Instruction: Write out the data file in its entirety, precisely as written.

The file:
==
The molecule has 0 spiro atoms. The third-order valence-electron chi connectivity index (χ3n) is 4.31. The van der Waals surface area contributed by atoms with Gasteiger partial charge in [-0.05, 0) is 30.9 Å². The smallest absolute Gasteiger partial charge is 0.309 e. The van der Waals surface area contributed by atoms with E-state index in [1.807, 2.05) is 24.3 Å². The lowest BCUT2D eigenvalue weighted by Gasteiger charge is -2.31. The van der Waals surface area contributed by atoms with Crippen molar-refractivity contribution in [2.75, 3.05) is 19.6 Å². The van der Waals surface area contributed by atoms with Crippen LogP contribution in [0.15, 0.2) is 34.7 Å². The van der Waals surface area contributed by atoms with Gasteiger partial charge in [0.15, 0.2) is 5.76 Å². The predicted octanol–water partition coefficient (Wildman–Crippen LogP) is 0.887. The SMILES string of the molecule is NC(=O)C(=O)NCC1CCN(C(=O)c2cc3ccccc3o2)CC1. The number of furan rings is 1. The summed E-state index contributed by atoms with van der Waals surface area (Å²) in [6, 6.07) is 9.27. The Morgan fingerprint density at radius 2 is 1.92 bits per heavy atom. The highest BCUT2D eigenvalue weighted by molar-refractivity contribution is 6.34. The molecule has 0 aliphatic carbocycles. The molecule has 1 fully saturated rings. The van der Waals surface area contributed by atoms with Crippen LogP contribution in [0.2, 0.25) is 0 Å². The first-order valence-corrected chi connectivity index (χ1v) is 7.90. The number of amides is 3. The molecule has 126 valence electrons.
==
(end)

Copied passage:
The molecule has 0 spiro atoms. The third-order valence-electron chi connectivity index (χ3n) is 4.31. The van der Waals surface area contributed by atoms with Gasteiger partial charge in [-0.05, 0) is 30.9 Å². The smallest absolute Gasteiger partial charge is 0.309 e. The van der Waals surface area contributed by atoms with E-state index in [1.807, 2.05) is 24.3 Å². The lowest BCUT2D eigenvalue weighted by Gasteiger charge is -2.31. The van der Waals surface area contributed by atoms with Crippen molar-refractivity contribution in [2.75, 3.05) is 19.6 Å². The van der Waals surface area contributed by atoms with Crippen LogP contribution in [0.15, 0.2) is 34.7 Å². The van der Waals surface area contributed by atoms with Gasteiger partial charge in [0.15, 0.2) is 5.76 Å². The predicted octanol–water partition coefficient (Wildman–Crippen LogP) is 0.887. The SMILES string of the molecule is NC(=O)C(=O)NCC1CCN(C(=O)c2cc3ccccc3o2)CC1. The number of furan rings is 1. The summed E-state index contributed by atoms with van der Waals surface area (Å²) in [6, 6.07) is 9.27. The Morgan fingerprint density at radius 2 is 1.92 bits per heavy atom. The highest BCUT2D eigenvalue weighted by molar-refractivity contribution is 6.34. The molecule has 0 aliphatic carbocycles. The molecule has 1 fully saturated rings. The van der Waals surface area contributed by atoms with Crippen LogP contribution in [0.2, 0.25) is 0 Å². The first-order valence-corrected chi connectivity index (χ1v) is 7.90. The number of amides is 3. The molecule has 126 valence electrons.